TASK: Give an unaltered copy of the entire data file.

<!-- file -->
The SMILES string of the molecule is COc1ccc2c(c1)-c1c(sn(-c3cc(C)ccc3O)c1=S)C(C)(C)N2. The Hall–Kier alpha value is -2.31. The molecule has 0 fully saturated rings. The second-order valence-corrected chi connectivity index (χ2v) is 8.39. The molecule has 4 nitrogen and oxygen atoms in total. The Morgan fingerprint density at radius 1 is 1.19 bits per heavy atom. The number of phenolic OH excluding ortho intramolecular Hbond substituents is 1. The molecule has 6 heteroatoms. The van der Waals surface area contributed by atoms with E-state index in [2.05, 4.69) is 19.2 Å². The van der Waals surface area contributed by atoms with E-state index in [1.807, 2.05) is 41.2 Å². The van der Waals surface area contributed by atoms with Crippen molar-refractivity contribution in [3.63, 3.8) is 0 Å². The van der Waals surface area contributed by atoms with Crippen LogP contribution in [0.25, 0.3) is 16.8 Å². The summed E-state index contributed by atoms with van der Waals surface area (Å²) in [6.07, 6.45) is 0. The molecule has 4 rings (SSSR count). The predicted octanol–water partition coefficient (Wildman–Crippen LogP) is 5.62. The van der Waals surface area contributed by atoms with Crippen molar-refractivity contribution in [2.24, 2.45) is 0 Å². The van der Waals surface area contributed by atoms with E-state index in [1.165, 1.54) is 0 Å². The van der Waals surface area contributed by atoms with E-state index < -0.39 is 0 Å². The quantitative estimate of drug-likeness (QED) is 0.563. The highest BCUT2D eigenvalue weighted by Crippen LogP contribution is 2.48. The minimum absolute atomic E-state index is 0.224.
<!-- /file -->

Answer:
The SMILES string of the molecule is COc1ccc2c(c1)-c1c(sn(-c3cc(C)ccc3O)c1=S)C(C)(C)N2. The Hall–Kier alpha value is -2.31. The molecule has 0 fully saturated rings. The second-order valence-corrected chi connectivity index (χ2v) is 8.39. The molecule has 4 nitrogen and oxygen atoms in total. The Morgan fingerprint density at radius 1 is 1.19 bits per heavy atom. The number of phenolic OH excluding ortho intramolecular Hbond substituents is 1. The molecule has 6 heteroatoms. The van der Waals surface area contributed by atoms with E-state index in [2.05, 4.69) is 19.2 Å². The van der Waals surface area contributed by atoms with E-state index in [1.807, 2.05) is 41.2 Å². The van der Waals surface area contributed by atoms with Crippen molar-refractivity contribution in [3.63, 3.8) is 0 Å². The van der Waals surface area contributed by atoms with Crippen LogP contribution in [0.25, 0.3) is 16.8 Å². The summed E-state index contributed by atoms with van der Waals surface area (Å²) in [6.07, 6.45) is 0. The molecule has 4 rings (SSSR count). The predicted octanol–water partition coefficient (Wildman–Crippen LogP) is 5.62. The van der Waals surface area contributed by atoms with Crippen molar-refractivity contribution in [2.24, 2.45) is 0 Å². The van der Waals surface area contributed by atoms with E-state index in [1.165, 1.54) is 0 Å². The van der Waals surface area contributed by atoms with E-state index < -0.39 is 0 Å². The quantitative estimate of drug-likeness (QED) is 0.563. The highest BCUT2D eigenvalue weighted by Crippen LogP contribution is 2.48. The minimum absolute atomic E-state index is 0.224.